Of course good ideas often emerge simultaneously amongst multiple creators and this was the case here.  While DAMBALLA was making its big splash from its widely respected new pulp publisher, Airship 27 Productions, another hard hitting new pulp thriller was debuting from a little known outfit called Beating Windward Press.  This one also featured an African American avenger operating in Harlem, only this one was set in 1926, the heart of the Roaring Twenties.  Written by California based Dale Lucas, “Doc Voodoo” shares several iconic similarities with Damballa to be sure, yet there are also enough differences to define each hero as unique and original in the world of pulpdom.
The hero is a World War One veteran of the famous Harlem Hellfighters 369th Infantry Division named Booker Dubois Butler Corveaux, a practicing M.D. known in his community as Doc Dub Corveaux.  Raised in Haiti and  having traveled the globe during his service years, Doc Corveaux is well versed in the Voodoo Religion and has become the physical agent of three  powerful entities who, when possessing his physical body, imbue it with supernatural abilities that make him virtually indestructible.  Thus in this state, he dons the garb of the Cemetery Man, black clothes, twin .45 automatics, magical clay bombs, a top hat and white painted face to resemble a skull. This frightening entity has assumed the mantle of Harlem’s protector and as we learn in this first book, she needs one desperately.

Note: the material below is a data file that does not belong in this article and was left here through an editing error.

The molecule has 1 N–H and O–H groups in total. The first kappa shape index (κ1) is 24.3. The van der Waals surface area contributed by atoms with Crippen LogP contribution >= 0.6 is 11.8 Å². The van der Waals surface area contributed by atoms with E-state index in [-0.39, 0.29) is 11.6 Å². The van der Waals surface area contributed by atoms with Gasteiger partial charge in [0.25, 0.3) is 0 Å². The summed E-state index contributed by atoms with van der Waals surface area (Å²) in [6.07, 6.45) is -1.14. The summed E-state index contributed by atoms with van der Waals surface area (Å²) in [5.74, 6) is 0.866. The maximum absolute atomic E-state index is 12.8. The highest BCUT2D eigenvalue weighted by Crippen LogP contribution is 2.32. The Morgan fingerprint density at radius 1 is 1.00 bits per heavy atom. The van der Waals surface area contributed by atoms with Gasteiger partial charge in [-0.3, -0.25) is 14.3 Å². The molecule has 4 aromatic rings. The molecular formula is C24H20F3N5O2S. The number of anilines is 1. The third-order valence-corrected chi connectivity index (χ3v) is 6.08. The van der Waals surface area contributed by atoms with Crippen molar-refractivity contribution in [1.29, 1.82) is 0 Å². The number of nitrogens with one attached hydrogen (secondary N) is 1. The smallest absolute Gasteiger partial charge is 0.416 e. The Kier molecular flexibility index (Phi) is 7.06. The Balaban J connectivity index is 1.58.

Two rival gangs are battle for control of the streets and the action is focused on a tough minded woman known as Queen Bee attempting to open a posh speakeasy called Aces & Eights.  Her opponent is a sadistic gang lord called Papa House who will do anything to ruin her plans even if it means unleashing a terrifying magic to corrupt the entire neighborhood and bring about untold suffering and misery.  Into this vicious contest comes the Cemetery Man, guns blazing, determined to thwart that black magic and save the innocent souls caught in the crossfire.
Dale Lucas is a superb writer with an eye for period detail. His research is meticulous and he knows New York from one end to the other, painting a virtual setting that is truly authentic for its period.  His command of slang and mood of the times pulls the reader into a world in flux, a world caught between the past horrors of the first world conflict and the heady exuberance of a social order challenging the mores of the future.